Why do parents say things to their children that seem so wildly out of touch with reality, logic, and common sense? Especially in light of the fact that parents were once children themselves, and have undoubtedly heard (and puzzled over) some of the very phrases they are now saying to their own children?
The answer is enlightening, and surprising: The stupid shit parents say to their children is actually code for words and sentiments they cannot actually say, because “society” and “the media” and “child protective services” frown on those kinds of things. It’s true. All of the ludicrous sayings you ever heard from Mom and Dad (some of which you are now using, if you’re a parent) actually mean something completely different.
The Guide is an honest attempt to reveal the true intent of those old, clichéd phrases handed down by generations of parents; it is intended to be a liberation of linguistic constraints for Mom and Dad. It’s also intended to be something of a revelation to the kids: You think we’re stupid and uncool. We’re actually evil-genius smart, and we’re getting away with saying what we really think of you sometimes without having to go to jail for it. You might consider that the next time you think about lipping off. Here, then, are some of the most universally used parental sayings—and what they actually mean:
“Because I said so.” I have exactly one nerve left today, you little shit. And you’re getting on it. I outclass you in age, intelligence, and life experience, and so I understand the difference between you asking “Why?” when you are genuinely seeking information, and you asking “Why?” because you’re stalling on a task I set for you that you clearly don’t want to do. I can train a monkey to unload the fucking dishwasher, and they’re cheaper to own. Would you like me to replace you with a monkey?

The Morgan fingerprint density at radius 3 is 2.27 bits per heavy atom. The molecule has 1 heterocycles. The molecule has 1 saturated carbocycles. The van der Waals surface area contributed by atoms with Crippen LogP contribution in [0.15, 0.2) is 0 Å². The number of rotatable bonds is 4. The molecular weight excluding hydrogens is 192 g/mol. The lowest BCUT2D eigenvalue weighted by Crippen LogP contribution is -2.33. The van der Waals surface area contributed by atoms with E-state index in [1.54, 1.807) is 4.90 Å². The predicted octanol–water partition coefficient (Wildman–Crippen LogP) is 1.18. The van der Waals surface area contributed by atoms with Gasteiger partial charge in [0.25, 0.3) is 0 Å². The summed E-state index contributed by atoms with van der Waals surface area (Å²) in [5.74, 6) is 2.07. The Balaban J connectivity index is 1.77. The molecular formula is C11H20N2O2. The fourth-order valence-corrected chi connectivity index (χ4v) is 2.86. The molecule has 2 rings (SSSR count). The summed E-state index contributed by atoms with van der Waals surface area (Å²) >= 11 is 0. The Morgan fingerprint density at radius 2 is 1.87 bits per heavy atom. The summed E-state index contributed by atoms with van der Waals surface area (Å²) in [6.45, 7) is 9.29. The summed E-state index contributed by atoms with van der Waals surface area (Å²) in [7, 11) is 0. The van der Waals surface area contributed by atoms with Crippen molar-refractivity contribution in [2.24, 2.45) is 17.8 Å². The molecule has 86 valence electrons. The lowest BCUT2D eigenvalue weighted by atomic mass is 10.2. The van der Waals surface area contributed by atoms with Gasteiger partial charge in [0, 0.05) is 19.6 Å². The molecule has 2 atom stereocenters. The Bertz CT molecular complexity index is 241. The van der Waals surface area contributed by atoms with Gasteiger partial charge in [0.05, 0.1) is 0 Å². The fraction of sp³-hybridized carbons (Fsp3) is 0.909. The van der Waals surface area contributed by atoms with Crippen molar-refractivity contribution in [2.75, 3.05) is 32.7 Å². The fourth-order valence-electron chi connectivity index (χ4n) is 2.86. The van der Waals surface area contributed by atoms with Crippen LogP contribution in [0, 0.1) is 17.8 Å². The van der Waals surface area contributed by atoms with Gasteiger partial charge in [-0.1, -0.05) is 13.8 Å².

“I’ll give you something to cry about.” Oh, I know. You don’t need something else to cry about, because you’re already crying. Well, what you’re crying about is stupid. It’s called perspective, and I’d love to explain it to you, if you’d shut your caterwauling for two minutes. It’s not my fault they moved SpongeBob to a new date and time; if you’d take 10 seconds to learn how to push the one goddam button on the remote that you need to, I wouldn’t be having this conversation in my head. Baby.
“If you keep making that face, it’s going to stick like that forever.” I honestly, truly, with every fiber of my being hope and pray that your face will stick like that forever. Let’s see what kind of a classy girl you can land with an upturned nose, your tongue lolling out of your head and your eyelids inside out. Please, God, do this one thing for me, and I promise I’ll see you every Christmas and Easter from now until I die.
“This is going to hurt me more than it’s going to hurt you.” This is going to hurt you. It’s not going to hurt me at all. I may take some small amount of satisfaction from it, which I might feel conflicted about later. But probably not.
“Wait until your Dad/Mom gets home.” You have absolutely no idea the amount of sheer willpower I am exercising right now. The kind of willpower that will keep you above ground and breathing until your other parent gets home, at which point I will telepathically communicate to him/her where I am with you, emotionally, right now. And I will punt responsibility for your continued existence squarely to them, and not give two shits what they do to you. I’m not too old to start over.
We at The Guide hope these translations will help you to gain a clearer understanding of the time-honored language of parenthood, especially now that you know what your parents were really saying. And why speaking in code is better than prison.